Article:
GODZILLA 1985 Promotional Items (various)

There are a few years that stand out for their sheer amounts of American Godzilla material.  1978 is one, followed by 1985 and 1998, although that last one certainly wasn't all roses.  1985 was one of the biggest, though, and if you knew where to look, Godzilla was all over the place.  There was a fun Dr. Pepper campaign, and also an onslaught of toys and products from Imperial (all of these items can be seen at our Vintage American Godzilla Items page, by the way).

For some reason, though, we haven't ever discussed the many other promotional items that were made for GODZILLA 1985, so let's remedy that now.  These are basically associated with the theatrical and/or home video release of the film, so you wouldn't have found any of these in retail stores:

Theater Standee: we all know the famous poster, but did you know there was a large cardboard standee, measuring 45 by 71 inches? There was a time that such large displays were commonplace, but it seems like you don't see nearly as many today. Come to think of it, when's the last time I went to a movie theater?

The Love Theme from GODZILLA 1985I mentioned this somewhere on this blog in the past, but yes, there was a single released for the American version of the film.  It's pretty rough.  And, pretty rare.

"Godzilla Beach Patrol" Safety Vest: I know what you are thinking, because I am still thinking it to this day, and it consists of  lots of "how the...?!" and "why?!" exclamations.  We may never know why this existed.  My feeling is that it was tied to an event, and probably a local,  one-time event, somewhere.  
The back has the slogan of "Have You Seen The New Godzilla" that appeared in a couple of places during 1985, and you can just make out a tiny "New World Video" underneath.  All I can tell you is, the G.B.P. (even though they had a sweet logo) has never reappeared.

Video Store Poster:  1985 was the first (and only, I guess) Godzilla movie to have a separate video store poster, which...wasn't too different from the theatrical one.  It was the same 27 x 41" size, though, and sometimes sellers get them mixed up.

Video Store Standee & Sign:  Some video stores went the extra mile, and had a counter-top-sized small standee, as well as a hanging sign.  Ah, remember video stores?

New World Video Mug: I have actually done a post about this item before, and since it does specifically say "New World Video," we can feel confident that it was promoting the home video release rather than the theatrical one.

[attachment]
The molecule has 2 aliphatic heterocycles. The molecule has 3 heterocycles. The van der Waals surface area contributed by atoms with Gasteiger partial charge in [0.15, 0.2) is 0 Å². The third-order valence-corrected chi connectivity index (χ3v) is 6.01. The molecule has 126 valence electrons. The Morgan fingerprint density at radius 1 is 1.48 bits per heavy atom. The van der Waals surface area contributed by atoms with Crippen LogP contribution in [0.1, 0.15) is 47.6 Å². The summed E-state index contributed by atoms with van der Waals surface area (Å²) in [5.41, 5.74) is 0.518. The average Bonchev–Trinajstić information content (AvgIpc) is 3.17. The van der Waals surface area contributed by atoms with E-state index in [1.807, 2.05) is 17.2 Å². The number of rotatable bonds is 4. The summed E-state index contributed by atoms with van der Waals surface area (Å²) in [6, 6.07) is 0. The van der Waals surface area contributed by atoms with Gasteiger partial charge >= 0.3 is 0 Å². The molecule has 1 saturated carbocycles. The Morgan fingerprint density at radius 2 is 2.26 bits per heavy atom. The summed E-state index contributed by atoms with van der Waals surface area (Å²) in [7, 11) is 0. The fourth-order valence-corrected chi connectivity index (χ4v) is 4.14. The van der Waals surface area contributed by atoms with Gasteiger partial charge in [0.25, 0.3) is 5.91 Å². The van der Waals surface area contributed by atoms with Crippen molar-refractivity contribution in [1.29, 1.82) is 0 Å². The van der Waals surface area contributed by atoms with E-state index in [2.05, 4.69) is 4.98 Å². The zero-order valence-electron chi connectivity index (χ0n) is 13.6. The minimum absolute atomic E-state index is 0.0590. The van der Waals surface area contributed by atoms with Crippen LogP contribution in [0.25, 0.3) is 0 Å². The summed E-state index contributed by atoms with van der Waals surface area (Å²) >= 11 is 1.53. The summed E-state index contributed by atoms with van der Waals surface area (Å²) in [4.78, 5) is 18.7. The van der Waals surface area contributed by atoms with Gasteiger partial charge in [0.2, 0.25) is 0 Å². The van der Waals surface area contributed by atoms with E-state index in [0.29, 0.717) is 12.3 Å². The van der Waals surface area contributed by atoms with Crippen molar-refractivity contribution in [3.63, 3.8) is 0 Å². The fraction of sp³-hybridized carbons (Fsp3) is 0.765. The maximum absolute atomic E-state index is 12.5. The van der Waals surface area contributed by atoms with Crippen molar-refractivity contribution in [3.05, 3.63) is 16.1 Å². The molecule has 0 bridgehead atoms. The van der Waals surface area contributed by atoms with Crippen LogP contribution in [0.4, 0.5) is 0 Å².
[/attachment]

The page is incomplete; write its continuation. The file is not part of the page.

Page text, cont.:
There was also a magazine ad campaign (where you will see a lot more of the "There Goes The Neighborhood" tagline), with full-page color ads of the poster art in magazines like Rolling Stone.  There were also numerous versions of television ads, and I've seen two mentions in print that radio ads existed, although none have ever surfaced!


Audio Avalanche!

Before we return to our latest Godzilla revelations, let's catch up on some audio that I've laboriously purchased, digitized, and cleaned up.  The work is all done, so it would be a shame to let all that go to waste...speaking of waste, do you have some time that needs wasting? I'll help you. Here we go (in no particular order):

1) The Age of Television (RCA, 1971)
This is not one of those "clip show" records, but rather a well-made documentary. Don't let the year of 1971 put you off; this is captivating stuff, and its interspersed with candid interviews with the likes of Milton Berle, Arlene Francis, and Steve Allen, and some of their anecdotes are hilarious.  You'll be glad you did.  The record came packaged with a large book (which isn't necessary to enjoy this). Recommended!

2) If Someone Had To Fill Your Chair Tomorrow, Who Would It Be? (Fails Management Institute, 1977)
This piece of unmitigated crap is a one-sided 12-inch record that I found at a Game Exchange of all things.  I will admit that once I saw "THE FAILS MANAGEMENT ISNTITUTE" on the sleeve, I was buying this.  Unfortunately, they failed to manage the fail that was this record, which is nothing more than an advertisement to attend an expensive seminar "at two beautiful locations!" Also, the "Fails" is one of the old guys' last names...no, really.  They take turns droning on about boring business things, and actually do manage to leave us with a couple of funny samples, which I have cut out and gotten you started with, as you will see if you bother to download this...thing.